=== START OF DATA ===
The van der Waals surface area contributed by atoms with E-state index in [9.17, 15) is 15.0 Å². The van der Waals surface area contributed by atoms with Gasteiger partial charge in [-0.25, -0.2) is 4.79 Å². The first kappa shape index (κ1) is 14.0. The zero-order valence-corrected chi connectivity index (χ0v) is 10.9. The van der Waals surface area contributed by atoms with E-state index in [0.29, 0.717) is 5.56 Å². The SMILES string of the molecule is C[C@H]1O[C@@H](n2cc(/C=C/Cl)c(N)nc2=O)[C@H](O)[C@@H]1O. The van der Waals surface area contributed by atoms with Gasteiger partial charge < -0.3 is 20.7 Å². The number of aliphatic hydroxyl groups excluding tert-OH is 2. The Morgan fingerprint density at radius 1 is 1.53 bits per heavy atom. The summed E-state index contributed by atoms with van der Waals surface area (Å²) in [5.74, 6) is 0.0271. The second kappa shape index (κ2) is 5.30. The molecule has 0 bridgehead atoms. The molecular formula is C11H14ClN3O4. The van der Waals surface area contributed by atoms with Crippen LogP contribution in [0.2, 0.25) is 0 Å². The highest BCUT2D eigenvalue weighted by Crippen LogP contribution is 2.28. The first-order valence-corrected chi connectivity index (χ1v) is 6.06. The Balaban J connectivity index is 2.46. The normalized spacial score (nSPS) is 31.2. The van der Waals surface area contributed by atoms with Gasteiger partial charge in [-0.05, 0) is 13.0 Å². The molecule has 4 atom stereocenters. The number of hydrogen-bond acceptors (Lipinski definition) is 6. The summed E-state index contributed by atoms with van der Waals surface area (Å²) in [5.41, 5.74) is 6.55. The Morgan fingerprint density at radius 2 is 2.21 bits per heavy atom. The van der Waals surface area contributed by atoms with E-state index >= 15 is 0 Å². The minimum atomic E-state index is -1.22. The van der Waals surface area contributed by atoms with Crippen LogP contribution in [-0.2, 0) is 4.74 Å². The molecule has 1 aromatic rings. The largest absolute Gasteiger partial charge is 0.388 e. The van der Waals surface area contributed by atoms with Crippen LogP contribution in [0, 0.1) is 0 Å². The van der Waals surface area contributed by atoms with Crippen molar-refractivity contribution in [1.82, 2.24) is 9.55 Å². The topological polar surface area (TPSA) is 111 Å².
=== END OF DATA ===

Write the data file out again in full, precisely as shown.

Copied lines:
The van der Waals surface area contributed by atoms with E-state index in [9.17, 15) is 15.0 Å². The van der Waals surface area contributed by atoms with Gasteiger partial charge in [-0.25, -0.2) is 4.79 Å². The first kappa shape index (κ1) is 14.0. The zero-order valence-corrected chi connectivity index (χ0v) is 10.9. The van der Waals surface area contributed by atoms with E-state index in [0.29, 0.717) is 5.56 Å². The SMILES string of the molecule is C[C@H]1O[C@@H](n2cc(/C=C/Cl)c(N)nc2=O)[C@H](O)[C@@H]1O. The van der Waals surface area contributed by atoms with Gasteiger partial charge < -0.3 is 20.7 Å². The number of aliphatic hydroxyl groups excluding tert-OH is 2. The Morgan fingerprint density at radius 1 is 1.53 bits per heavy atom. The summed E-state index contributed by atoms with van der Waals surface area (Å²) in [5.74, 6) is 0.0271. The second kappa shape index (κ2) is 5.30. The molecule has 0 bridgehead atoms. The molecular formula is C11H14ClN3O4. The van der Waals surface area contributed by atoms with Crippen LogP contribution in [0.2, 0.25) is 0 Å². The highest BCUT2D eigenvalue weighted by Crippen LogP contribution is 2.28. The first-order valence-corrected chi connectivity index (χ1v) is 6.06. The Balaban J connectivity index is 2.46. The normalized spacial score (nSPS) is 31.2. The van der Waals surface area contributed by atoms with Gasteiger partial charge in [-0.05, 0) is 13.0 Å². The molecule has 4 atom stereocenters. The number of hydrogen-bond acceptors (Lipinski definition) is 6. The summed E-state index contributed by atoms with van der Waals surface area (Å²) in [5.41, 5.74) is 6.55. The Morgan fingerprint density at radius 2 is 2.21 bits per heavy atom. The van der Waals surface area contributed by atoms with E-state index >= 15 is 0 Å². The minimum atomic E-state index is -1.22. The van der Waals surface area contributed by atoms with Crippen LogP contribution in [-0.2, 0) is 4.74 Å². The molecule has 1 aromatic rings. The largest absolute Gasteiger partial charge is 0.388 e. The van der Waals surface area contributed by atoms with Crippen LogP contribution in [0, 0.1) is 0 Å². The van der Waals surface area contributed by atoms with Crippen molar-refractivity contribution in [1.82, 2.24) is 9.55 Å². The topological polar surface area (TPSA) is 111 Å².